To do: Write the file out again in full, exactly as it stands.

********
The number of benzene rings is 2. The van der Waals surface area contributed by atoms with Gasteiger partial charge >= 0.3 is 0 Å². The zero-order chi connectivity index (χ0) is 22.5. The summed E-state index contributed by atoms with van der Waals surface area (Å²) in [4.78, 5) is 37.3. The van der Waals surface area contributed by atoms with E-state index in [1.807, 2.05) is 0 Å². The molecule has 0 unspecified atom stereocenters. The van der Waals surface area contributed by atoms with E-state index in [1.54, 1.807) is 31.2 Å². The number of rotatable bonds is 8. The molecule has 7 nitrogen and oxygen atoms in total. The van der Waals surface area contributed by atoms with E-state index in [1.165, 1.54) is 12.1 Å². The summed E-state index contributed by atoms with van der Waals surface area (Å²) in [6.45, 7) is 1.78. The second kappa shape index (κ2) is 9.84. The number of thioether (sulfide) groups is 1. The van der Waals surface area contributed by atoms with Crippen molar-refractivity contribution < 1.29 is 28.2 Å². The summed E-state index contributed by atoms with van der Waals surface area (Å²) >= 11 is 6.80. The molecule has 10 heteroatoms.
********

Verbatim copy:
The number of benzene rings is 2. The van der Waals surface area contributed by atoms with Gasteiger partial charge >= 0.3 is 0 Å². The zero-order chi connectivity index (χ0) is 22.5. The summed E-state index contributed by atoms with van der Waals surface area (Å²) in [4.78, 5) is 37.3. The van der Waals surface area contributed by atoms with E-state index in [1.807, 2.05) is 0 Å². The molecule has 0 unspecified atom stereocenters. The van der Waals surface area contributed by atoms with E-state index in [1.54, 1.807) is 31.2 Å². The number of rotatable bonds is 8. The molecule has 7 nitrogen and oxygen atoms in total. The van der Waals surface area contributed by atoms with E-state index in [1.165, 1.54) is 12.1 Å². The summed E-state index contributed by atoms with van der Waals surface area (Å²) in [6.45, 7) is 1.78. The second kappa shape index (κ2) is 9.84. The number of thioether (sulfide) groups is 1. The van der Waals surface area contributed by atoms with Crippen molar-refractivity contribution < 1.29 is 28.2 Å². The summed E-state index contributed by atoms with van der Waals surface area (Å²) >= 11 is 6.80. The molecule has 10 heteroatoms.